Permit me to observe:
The late emperor was taken from us before he could finish his life's work, the restoration of the Han. Today, the empire is still divided in three, and our very survival is threatened. Yet still, the officials at court and the soldiers throughout the realm remain loyal to you, your majesty. Because they remember the late emperor, all of them, and they wish to repay his kindness in service to you. This is the moment to extend your divine influence, to honor the memory of the late Emperor and strengthen the morale of your officers. It is not the time to listen to bad advice or close your ears to the suggestions of loyal men.
The emperors of the Western Han chose their courtiers wisely, and their dynasty flourished. The emperors of the Eastern Han chose poorly, and they doomed the empire to ruin. Whenever the late Emperor discussed this problem with me, he lamented the failings of Emperors Huan and Ling.
I began as a common man, farming in my fields in Nanyang, doing what I could to survive in an age of chaos. I never had any interest in making a name for myself as a noble. The late Emperor was not ashamed to visit my cottage and seek my advice. Grateful for his regard, I responded to his appeal and threw myself into his service. Now twenty-one years have passed.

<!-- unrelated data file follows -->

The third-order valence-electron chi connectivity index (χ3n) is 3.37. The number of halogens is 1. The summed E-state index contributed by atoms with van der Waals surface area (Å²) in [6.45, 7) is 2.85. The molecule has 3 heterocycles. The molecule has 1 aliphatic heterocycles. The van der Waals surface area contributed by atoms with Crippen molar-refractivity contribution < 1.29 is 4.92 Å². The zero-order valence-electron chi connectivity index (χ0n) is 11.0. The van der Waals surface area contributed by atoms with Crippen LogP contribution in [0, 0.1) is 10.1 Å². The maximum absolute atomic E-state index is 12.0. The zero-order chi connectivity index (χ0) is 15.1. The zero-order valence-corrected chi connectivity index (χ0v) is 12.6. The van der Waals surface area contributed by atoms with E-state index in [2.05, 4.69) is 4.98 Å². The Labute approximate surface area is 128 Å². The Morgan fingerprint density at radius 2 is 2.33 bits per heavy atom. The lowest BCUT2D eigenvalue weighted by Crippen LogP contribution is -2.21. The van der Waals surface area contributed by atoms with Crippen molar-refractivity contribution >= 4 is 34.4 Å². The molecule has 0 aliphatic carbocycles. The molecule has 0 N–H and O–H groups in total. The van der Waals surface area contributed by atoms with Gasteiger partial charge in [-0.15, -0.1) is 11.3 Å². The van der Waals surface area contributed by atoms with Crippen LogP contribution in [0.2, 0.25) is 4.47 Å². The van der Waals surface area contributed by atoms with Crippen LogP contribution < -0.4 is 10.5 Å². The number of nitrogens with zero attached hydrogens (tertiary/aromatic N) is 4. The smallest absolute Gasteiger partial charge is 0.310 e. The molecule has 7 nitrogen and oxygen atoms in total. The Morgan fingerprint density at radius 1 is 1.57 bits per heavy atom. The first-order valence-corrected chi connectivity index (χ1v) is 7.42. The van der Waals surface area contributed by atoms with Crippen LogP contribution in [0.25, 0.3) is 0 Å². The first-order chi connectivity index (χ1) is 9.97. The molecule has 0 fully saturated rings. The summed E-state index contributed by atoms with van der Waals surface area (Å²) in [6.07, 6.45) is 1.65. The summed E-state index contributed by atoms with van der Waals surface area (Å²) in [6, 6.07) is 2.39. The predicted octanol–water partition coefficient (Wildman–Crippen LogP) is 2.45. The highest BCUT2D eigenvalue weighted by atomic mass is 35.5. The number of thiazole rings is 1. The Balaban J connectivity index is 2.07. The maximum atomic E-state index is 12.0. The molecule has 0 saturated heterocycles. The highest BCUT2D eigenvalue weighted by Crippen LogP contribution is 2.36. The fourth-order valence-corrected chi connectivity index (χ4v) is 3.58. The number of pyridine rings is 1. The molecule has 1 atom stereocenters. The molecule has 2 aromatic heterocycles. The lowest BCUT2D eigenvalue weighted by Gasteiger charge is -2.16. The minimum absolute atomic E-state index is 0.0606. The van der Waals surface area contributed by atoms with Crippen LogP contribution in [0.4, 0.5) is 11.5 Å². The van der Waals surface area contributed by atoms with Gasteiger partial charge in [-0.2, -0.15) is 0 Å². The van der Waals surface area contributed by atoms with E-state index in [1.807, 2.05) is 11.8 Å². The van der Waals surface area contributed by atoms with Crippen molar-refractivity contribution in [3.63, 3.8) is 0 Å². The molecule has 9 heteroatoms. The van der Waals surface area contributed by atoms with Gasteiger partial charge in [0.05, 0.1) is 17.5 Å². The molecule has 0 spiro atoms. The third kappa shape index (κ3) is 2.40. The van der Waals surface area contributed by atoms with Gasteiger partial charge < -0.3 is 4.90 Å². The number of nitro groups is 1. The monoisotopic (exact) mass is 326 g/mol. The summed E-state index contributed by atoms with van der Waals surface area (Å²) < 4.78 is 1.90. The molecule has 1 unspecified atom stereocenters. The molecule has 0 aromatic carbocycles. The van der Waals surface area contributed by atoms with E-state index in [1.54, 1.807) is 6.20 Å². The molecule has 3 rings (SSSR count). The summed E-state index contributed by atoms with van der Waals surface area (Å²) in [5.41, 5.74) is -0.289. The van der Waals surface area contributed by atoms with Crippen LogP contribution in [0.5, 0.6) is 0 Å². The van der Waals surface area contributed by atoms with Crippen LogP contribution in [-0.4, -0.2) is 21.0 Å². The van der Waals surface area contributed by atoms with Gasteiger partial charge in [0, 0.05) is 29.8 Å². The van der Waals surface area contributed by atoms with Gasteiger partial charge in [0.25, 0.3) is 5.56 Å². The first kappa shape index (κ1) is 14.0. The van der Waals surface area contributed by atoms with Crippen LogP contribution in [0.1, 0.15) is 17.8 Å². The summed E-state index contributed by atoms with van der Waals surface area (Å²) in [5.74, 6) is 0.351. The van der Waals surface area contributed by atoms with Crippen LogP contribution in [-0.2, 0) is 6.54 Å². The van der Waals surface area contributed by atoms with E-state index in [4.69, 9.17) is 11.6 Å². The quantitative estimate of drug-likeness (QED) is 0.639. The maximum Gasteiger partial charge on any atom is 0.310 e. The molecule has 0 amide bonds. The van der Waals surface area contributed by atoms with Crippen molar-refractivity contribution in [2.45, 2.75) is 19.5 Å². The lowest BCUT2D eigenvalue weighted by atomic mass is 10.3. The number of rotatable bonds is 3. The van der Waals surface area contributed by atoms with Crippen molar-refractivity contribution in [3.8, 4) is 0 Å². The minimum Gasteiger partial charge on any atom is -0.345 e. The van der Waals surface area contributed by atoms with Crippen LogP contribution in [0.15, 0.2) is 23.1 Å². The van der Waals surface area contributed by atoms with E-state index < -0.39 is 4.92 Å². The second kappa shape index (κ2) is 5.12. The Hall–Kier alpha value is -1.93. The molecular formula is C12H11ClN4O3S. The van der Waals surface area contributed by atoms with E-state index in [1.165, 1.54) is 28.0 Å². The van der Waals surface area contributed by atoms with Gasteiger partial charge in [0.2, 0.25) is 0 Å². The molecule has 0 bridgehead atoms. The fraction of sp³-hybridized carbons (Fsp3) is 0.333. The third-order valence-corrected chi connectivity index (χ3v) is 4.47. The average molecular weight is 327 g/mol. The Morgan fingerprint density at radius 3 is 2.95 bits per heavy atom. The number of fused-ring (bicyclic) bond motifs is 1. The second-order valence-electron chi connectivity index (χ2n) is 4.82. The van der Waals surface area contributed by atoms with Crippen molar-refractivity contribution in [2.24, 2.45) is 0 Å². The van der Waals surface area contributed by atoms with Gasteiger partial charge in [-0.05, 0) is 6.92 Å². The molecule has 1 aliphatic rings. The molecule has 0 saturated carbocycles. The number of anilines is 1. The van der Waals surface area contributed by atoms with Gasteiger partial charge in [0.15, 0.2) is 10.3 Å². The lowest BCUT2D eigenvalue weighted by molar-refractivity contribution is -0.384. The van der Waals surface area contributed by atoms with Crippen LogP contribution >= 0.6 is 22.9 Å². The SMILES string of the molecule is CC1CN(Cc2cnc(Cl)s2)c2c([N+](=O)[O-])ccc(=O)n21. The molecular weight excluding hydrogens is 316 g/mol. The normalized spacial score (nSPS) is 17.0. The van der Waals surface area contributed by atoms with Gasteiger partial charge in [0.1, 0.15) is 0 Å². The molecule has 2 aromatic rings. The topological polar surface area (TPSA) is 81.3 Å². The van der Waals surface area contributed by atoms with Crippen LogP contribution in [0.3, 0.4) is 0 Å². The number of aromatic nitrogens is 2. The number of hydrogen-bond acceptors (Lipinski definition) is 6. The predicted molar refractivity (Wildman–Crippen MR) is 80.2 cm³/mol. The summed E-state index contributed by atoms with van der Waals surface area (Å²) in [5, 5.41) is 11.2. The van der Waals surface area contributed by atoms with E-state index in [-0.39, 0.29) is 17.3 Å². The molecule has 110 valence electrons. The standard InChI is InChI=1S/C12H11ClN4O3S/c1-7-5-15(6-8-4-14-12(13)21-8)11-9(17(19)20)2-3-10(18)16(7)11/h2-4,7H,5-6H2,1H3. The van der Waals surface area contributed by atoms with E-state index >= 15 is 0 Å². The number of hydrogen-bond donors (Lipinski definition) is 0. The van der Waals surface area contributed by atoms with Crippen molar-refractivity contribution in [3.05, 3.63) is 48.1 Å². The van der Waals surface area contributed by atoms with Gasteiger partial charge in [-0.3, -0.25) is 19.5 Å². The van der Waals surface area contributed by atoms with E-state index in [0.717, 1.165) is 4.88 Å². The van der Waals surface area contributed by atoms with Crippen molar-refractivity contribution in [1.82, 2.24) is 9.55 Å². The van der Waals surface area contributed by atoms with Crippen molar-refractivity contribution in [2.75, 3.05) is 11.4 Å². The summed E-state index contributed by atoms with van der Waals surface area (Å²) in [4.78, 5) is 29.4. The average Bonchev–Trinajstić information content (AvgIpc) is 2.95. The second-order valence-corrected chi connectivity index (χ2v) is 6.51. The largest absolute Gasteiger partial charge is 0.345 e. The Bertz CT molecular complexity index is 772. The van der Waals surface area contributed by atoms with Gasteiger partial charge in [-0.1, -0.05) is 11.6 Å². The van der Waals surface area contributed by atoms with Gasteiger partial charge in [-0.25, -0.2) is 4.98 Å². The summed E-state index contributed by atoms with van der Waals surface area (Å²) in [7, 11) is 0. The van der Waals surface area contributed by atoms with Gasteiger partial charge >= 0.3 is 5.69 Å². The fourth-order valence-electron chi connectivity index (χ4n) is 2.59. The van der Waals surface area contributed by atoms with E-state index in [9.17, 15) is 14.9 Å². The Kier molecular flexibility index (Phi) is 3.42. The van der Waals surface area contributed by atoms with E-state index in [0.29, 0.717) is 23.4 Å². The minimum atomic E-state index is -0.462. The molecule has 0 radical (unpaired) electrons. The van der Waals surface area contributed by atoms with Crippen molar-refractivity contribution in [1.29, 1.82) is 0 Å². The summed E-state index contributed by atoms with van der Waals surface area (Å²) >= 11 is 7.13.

The late Emperor always appreciated my caution and, in his final days, entrusted me with his cause. Since that moment, I have been tormented day and night by the fear that I might let him down. That is why I crossed the Lu river at the height of summer and entered the wastelands beyond. Now the south has been subdued, and our forces are fully armed. I should lead our soldiers to conquer the northern heartland and attempt to remove the hateful traitors, restore the house of Han, and return it to the former capital. This is the way I mean to honor my debt to the late Emperor and fulfill my duty to you.
My only desire is to be permitted to drive out the traitors and restore the Han. If I let you down, punish my offense and report it to the spirit of the late Emperor. Your Majesty, consider your course of action carefully. Seeking out the good advice, and never forget the last words of the last Emperor. I depart now on a long expedition, and I will be forever grateful if you heed my advice.
Blinded by my own tears, I know not that I write.
《纽约时报》1997-1998年的戏剧评论(The New York Times Theater Reviews 1997-1998)中，作者对百老汇四大名剧《猫》(Cats)、《歌剧魅影》(Phantom)、《西贡小姐》(Miss Saigon)以及《悲惨世界》(Les Miz.)进行了比较批评。
There are several outstanding performances in the three shows, and one, by Luoyong Wang, the reigning Engineer of "Miss Saigon"(the part originated be Jonathan Pryce), is better than that. His portrayal is nothing less than a dazzling reinterpretation that raises the level of the entire show.
The wiry Mr. Wang, a native of China, is not only physically right for the part, but also plays it closer to the ground.